Washington Redskins tight end Vernon Davis was featured Sunday in a 60 Minutes story about a financial adviser who convinced dozens of NFL players in 2008 to invest in a company that ended up quickly failing.

Jeff Rubin, a financial adviser registered at the time by the NFL Players Association, convinced the players to invest in a new entertainment and gambling development in Alabama called Country Crossing. The draw was electronic Bingo, which Rubin said would make the players a ton of money. Davis made an initial investment of half a million dollars in the venture.

He told 60 Minutes' Armen Keteyian how easy it was to buy in to the picture Rubin painted.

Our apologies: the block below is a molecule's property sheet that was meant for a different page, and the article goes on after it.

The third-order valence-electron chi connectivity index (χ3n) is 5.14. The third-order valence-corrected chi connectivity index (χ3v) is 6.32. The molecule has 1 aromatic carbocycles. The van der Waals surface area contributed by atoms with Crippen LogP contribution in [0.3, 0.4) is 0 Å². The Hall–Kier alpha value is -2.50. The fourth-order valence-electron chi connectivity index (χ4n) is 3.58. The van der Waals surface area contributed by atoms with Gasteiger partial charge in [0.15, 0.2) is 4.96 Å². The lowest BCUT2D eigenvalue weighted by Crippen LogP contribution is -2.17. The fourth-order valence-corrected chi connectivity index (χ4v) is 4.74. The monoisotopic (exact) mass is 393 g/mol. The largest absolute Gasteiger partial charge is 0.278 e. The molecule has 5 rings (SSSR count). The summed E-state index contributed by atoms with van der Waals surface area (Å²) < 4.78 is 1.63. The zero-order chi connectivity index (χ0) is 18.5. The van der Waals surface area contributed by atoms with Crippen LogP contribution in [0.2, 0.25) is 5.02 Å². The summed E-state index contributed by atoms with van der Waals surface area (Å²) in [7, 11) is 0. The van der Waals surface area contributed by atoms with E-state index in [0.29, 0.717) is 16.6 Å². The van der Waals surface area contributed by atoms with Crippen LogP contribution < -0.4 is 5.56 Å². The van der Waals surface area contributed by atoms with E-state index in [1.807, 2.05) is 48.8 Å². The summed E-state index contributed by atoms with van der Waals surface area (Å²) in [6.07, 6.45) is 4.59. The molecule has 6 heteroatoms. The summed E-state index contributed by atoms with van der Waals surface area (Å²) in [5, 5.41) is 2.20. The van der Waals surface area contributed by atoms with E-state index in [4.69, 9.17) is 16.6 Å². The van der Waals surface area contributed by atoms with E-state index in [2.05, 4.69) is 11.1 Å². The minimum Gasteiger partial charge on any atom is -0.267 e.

"It was beautiful," Davis said. "It was a painting I’d never seen before. It was fantastic."

The only problem with the whole thing was that electronic Bingo would turn out to be illegal in Alabama, unbeknownst to the players. Two weeks after Country Crossing opened, it was raided by police, and it eventually tanked, losing the players a total of $43 million.

Rubin owned 4 percent of Country Crossing, and 60 Minutes got a hold of documents showing he funneled 10 percent of the money he got from the NFL players into his personal corporation.

Davis said the whole situation was a "nightmare," but he doesn't blame Rubin for his losses.

"I take most of the blame, and I think as athletes and players in this union, in the NFL, I think we should take the blame because we can change it," Davis said. "We just gotta wake up."